News Find/Feedback/Site Index
February 18, 2000


Search Rediff

The Father, the Son and the Holy Spirit

E-Mail this report to a friend

Chindu Sreedharan catches up with Biju Janata Dal leader Naveen Patnaik on the campaign trail.

Thrice the chopper with the blinking red light on its tail circled the meeting venue. Then unhurriedly, watched by "at least 5,000" pairs of curious eyes, it settled down on the make-shift helipad.

The Son of Biju Patnaik had come down to earth again. At little Brahmagiri, 23 km from the temple town of Puri in Orissa.

As the Son stepped out, there were no audible gasps of pleasure from the onlookers. As the Son waved his arms, there was no thunder of claps. As the Son walked through, there was no sign of delight on the faces near him.

"It's only the Son," you could almost hear them breathe, "not the Father."

A few Biju Janata Dal workers rushed to welcome him. Reinforced by what you can assume as cheap country liquor and a drum which they used to irritating effect, they tried to make up for the lack of enthusiasm the onlookers had demonstrated.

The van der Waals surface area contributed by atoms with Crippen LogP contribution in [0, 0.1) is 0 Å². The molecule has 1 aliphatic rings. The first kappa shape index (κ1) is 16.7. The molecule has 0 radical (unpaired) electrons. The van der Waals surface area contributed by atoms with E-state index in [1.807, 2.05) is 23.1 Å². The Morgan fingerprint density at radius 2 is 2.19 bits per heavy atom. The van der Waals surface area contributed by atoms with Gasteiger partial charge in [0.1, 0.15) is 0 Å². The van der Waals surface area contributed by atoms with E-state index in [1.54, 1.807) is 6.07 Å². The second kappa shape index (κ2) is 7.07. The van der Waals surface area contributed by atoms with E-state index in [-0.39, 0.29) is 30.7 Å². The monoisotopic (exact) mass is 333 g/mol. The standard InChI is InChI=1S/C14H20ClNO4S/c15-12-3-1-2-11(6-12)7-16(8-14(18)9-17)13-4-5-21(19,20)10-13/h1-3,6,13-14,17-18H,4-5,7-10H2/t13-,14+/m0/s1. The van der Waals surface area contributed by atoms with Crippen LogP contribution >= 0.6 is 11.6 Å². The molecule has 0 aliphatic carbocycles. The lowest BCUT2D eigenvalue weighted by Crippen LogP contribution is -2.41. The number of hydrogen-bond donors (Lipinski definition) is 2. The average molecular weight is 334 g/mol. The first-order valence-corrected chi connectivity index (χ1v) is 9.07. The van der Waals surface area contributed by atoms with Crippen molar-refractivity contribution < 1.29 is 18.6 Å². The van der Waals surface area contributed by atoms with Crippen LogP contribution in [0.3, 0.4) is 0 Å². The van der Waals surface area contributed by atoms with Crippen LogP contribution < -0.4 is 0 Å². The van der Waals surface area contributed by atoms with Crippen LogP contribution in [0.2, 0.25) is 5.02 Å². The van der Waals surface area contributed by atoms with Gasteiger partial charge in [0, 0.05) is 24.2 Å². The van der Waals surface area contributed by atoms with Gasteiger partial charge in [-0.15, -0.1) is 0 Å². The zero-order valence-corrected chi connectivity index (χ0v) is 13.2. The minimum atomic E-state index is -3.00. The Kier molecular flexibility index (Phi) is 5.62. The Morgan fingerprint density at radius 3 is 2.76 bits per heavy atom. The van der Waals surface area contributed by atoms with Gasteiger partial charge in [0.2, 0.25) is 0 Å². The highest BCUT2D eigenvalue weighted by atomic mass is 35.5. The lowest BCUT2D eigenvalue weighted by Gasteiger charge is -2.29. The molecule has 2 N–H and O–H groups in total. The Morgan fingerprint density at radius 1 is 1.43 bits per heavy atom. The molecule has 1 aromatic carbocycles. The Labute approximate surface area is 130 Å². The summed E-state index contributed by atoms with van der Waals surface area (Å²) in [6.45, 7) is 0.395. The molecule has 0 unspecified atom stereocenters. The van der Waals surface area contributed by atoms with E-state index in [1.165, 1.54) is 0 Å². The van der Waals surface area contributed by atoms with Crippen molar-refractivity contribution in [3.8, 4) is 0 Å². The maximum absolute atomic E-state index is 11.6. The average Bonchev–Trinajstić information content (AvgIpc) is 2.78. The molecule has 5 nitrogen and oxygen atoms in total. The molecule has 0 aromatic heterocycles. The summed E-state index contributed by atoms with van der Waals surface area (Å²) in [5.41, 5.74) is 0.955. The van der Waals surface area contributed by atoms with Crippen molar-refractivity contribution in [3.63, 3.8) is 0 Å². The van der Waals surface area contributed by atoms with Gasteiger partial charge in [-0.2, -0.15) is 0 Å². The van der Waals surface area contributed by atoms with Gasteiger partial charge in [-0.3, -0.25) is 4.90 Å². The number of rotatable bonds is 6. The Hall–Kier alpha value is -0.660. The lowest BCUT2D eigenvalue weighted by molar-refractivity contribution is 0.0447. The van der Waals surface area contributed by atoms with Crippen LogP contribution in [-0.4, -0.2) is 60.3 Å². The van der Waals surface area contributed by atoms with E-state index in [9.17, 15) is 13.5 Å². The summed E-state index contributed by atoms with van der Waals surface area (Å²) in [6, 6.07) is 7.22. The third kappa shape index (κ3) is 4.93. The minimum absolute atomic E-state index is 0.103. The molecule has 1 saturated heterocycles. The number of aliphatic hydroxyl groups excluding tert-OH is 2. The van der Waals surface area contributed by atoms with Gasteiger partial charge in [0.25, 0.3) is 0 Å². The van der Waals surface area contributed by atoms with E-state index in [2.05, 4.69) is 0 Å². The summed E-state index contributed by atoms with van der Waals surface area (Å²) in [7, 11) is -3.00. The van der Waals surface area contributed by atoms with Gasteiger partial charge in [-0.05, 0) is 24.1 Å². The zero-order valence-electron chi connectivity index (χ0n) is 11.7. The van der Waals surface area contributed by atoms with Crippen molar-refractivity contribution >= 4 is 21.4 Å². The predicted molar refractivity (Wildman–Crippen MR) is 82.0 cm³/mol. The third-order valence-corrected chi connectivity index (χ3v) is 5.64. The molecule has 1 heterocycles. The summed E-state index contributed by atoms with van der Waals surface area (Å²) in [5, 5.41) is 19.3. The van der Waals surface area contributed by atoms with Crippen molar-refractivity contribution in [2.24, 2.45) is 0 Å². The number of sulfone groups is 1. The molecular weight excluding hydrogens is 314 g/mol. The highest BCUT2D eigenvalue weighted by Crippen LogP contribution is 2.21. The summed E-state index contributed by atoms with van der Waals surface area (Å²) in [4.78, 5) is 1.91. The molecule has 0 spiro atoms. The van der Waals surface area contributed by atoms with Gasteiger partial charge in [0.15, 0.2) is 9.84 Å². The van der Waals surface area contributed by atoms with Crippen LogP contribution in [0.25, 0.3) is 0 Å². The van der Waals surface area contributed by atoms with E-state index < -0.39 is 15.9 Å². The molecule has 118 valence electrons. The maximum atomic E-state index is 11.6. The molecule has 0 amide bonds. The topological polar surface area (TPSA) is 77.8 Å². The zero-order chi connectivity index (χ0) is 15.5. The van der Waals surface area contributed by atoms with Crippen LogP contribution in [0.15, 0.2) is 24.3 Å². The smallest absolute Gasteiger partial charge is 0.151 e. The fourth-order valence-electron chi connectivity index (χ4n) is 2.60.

The Son walked on thoughtfully. From afar, with his black-specked grey head, clean-shaven face and white kurta-pyjamas, he ran a moderate risk of being taken for Bihari babu Laloo Prasad Yadav.

His carriage and physique were a sharp contrast to his legendary father. Where Biju Patnaik was an imposing figure, bespectacled and well over six feet, his flesh and blood is, well, not short. Where the father carried himself like an army general, his flesh and blood walks like you or me. Where the father was a born politician, his flesh and blood, at 53 and four months, is still learning the political ropes.

After ducking into a few dirty-looking plastic garlands, the Son climbed on to the bright little podium. From behind the wooden barricades that are typical of any major political meeting anywhere in India, a mass of rustic faces looked up at him curiously.

The Son moved forward, struggled with a half-smile, and waved both hands a trifle shyly at the crowd (curious, there were very few women among them). The response he received wasn't very heart-warming.

But then, the Son hasn't been around long enough to command applause with muscle behind it. Come to think of it, despite winning three elections, despite being the Union minister for mines, despite engineering a split in the Janata Dal, and despite founding a party of his own, this is the first election to the assembly he is facing.

For that matter, this is the first assembly poll without the overwhelming presence of the Father. The Son, you must remember, entered the sweaty, dirty world of politics only after his father passed away.